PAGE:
The Ratchet and Clank series has been around long enough to earn a number entries for the franchise. While most of them have been the third-person action platformers the series is known for, there have been outliers throughout the years. Games like Ratchet and Clank: All 4 one and Full Frontal Assault added things like drop-in drop-out co-op and tower defense elements to deviate from the formula. This year's revisiting of Ratchet and Clank attempts to take the series back to its roots, while also tying into the upcoming movie that retells the events of the first game. Ratchet and Clank isn’t a remaster or a direct remake of the original because of it. More than anything the changes made in this reboot have improved on what made the first game so memorable.
The Metal Gear series has been one of the premier franchises in gaming for nearly two decades, but it wasn’t always sitting on top of the industry. The late 1980s and early 1990s in particular were a confusing time for the budding franchise. One prime example of that was Snake’s Revenge, which arrived on United States shelves in 1990 today. The game wasn’t awful. In fact, it was quite a serviceable action title for the NES, but it’s somewhat shady production, combined with somewhat absurd publishing made for a game that would eventually drive Hideo Kojima to create a true sequel to the original Metal Gear.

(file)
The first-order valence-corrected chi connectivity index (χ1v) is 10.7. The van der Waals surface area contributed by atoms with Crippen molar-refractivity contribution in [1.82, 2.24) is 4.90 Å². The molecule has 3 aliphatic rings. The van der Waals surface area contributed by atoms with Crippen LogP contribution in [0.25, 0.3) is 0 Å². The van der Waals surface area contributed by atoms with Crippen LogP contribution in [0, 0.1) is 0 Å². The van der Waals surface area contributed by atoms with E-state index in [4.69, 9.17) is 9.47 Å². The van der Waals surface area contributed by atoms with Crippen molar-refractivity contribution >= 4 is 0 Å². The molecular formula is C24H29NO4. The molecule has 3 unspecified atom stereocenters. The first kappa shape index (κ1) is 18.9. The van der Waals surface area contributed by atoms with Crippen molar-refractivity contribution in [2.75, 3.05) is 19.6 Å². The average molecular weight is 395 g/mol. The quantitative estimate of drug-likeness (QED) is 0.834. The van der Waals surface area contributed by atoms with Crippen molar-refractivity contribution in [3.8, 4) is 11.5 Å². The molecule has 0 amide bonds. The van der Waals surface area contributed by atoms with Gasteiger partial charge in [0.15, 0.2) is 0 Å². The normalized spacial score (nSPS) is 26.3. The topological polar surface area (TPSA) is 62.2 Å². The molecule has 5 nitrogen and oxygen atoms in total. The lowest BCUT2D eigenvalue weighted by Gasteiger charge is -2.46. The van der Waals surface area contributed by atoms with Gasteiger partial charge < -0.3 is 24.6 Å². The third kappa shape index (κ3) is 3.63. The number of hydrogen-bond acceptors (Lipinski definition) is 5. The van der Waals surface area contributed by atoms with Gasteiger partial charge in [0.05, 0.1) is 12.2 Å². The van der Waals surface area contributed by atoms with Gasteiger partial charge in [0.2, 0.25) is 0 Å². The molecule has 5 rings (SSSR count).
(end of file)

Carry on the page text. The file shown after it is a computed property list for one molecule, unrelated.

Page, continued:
It seems like only yesterday that Bloodborne came out. Indeed, it’s actually only been a little bit over a year since its initial launch and its last DLC came in late November 2015. Nonetheless, here we are at Dark Souls III, and despite that alarmingly short timeframe, this game doesn’t feel rushed in the least. In fact, it feels like a culmination of all of From Software’s experience brought in at the highest level. However, where Dark Souls II felt like a continuation and natural evolution of the original Dark Souls, Dark Souls III feels more like an extension of Dark Souls II mixed with a few fresh lessons learned from Bloodborne to create a richer and more powerful overall experience.